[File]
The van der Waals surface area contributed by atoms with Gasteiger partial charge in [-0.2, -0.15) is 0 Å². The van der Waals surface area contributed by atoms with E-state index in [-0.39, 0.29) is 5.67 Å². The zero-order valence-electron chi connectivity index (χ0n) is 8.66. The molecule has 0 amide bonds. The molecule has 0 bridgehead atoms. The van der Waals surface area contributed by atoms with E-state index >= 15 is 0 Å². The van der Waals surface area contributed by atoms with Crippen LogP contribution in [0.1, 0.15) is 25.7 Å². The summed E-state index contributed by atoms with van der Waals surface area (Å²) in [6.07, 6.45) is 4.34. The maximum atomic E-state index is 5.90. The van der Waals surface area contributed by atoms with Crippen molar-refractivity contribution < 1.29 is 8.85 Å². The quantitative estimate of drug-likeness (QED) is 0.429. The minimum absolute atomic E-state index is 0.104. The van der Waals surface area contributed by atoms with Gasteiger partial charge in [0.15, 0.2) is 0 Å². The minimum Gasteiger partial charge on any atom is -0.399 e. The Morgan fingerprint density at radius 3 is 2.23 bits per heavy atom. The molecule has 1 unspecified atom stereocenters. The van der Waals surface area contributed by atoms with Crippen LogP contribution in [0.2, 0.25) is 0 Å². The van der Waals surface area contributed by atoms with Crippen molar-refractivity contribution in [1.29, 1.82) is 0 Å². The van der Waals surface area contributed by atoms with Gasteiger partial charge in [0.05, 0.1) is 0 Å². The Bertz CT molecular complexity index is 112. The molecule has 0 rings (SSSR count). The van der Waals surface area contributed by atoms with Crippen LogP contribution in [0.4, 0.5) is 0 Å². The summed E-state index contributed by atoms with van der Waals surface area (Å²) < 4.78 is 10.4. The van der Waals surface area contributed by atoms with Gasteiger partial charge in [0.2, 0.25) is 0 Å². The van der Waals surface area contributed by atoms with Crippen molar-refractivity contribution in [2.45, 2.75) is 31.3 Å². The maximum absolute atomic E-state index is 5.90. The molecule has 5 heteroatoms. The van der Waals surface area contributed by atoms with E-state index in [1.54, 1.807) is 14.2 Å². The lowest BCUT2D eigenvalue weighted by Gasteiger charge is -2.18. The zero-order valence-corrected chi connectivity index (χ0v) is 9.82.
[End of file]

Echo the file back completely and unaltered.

The van der Waals surface area contributed by atoms with Gasteiger partial charge in [-0.2, -0.15) is 0 Å². The van der Waals surface area contributed by atoms with E-state index in [-0.39, 0.29) is 5.67 Å². The zero-order valence-electron chi connectivity index (χ0n) is 8.66. The molecule has 0 amide bonds. The molecule has 0 bridgehead atoms. The van der Waals surface area contributed by atoms with E-state index >= 15 is 0 Å². The van der Waals surface area contributed by atoms with Crippen LogP contribution in [0.1, 0.15) is 25.7 Å². The summed E-state index contributed by atoms with van der Waals surface area (Å²) in [6.07, 6.45) is 4.34. The maximum atomic E-state index is 5.90. The van der Waals surface area contributed by atoms with Crippen molar-refractivity contribution < 1.29 is 8.85 Å². The quantitative estimate of drug-likeness (QED) is 0.429. The minimum absolute atomic E-state index is 0.104. The van der Waals surface area contributed by atoms with Gasteiger partial charge in [0.15, 0.2) is 0 Å². The minimum Gasteiger partial charge on any atom is -0.399 e. The Morgan fingerprint density at radius 3 is 2.23 bits per heavy atom. The molecule has 1 unspecified atom stereocenters. The van der Waals surface area contributed by atoms with Crippen LogP contribution in [0.2, 0.25) is 0 Å². The van der Waals surface area contributed by atoms with Crippen molar-refractivity contribution in [1.29, 1.82) is 0 Å². The van der Waals surface area contributed by atoms with Gasteiger partial charge in [0.05, 0.1) is 0 Å². The Bertz CT molecular complexity index is 112. The molecule has 0 rings (SSSR count). The van der Waals surface area contributed by atoms with Crippen LogP contribution in [0.4, 0.5) is 0 Å². The summed E-state index contributed by atoms with van der Waals surface area (Å²) < 4.78 is 10.4. The van der Waals surface area contributed by atoms with Gasteiger partial charge in [0.2, 0.25) is 0 Å². The van der Waals surface area contributed by atoms with Crippen molar-refractivity contribution in [2.45, 2.75) is 31.3 Å². The maximum absolute atomic E-state index is 5.90. The molecule has 5 heteroatoms. The van der Waals surface area contributed by atoms with E-state index in [1.54, 1.807) is 14.2 Å². The lowest BCUT2D eigenvalue weighted by Gasteiger charge is -2.18. The zero-order valence-corrected chi connectivity index (χ0v) is 9.82.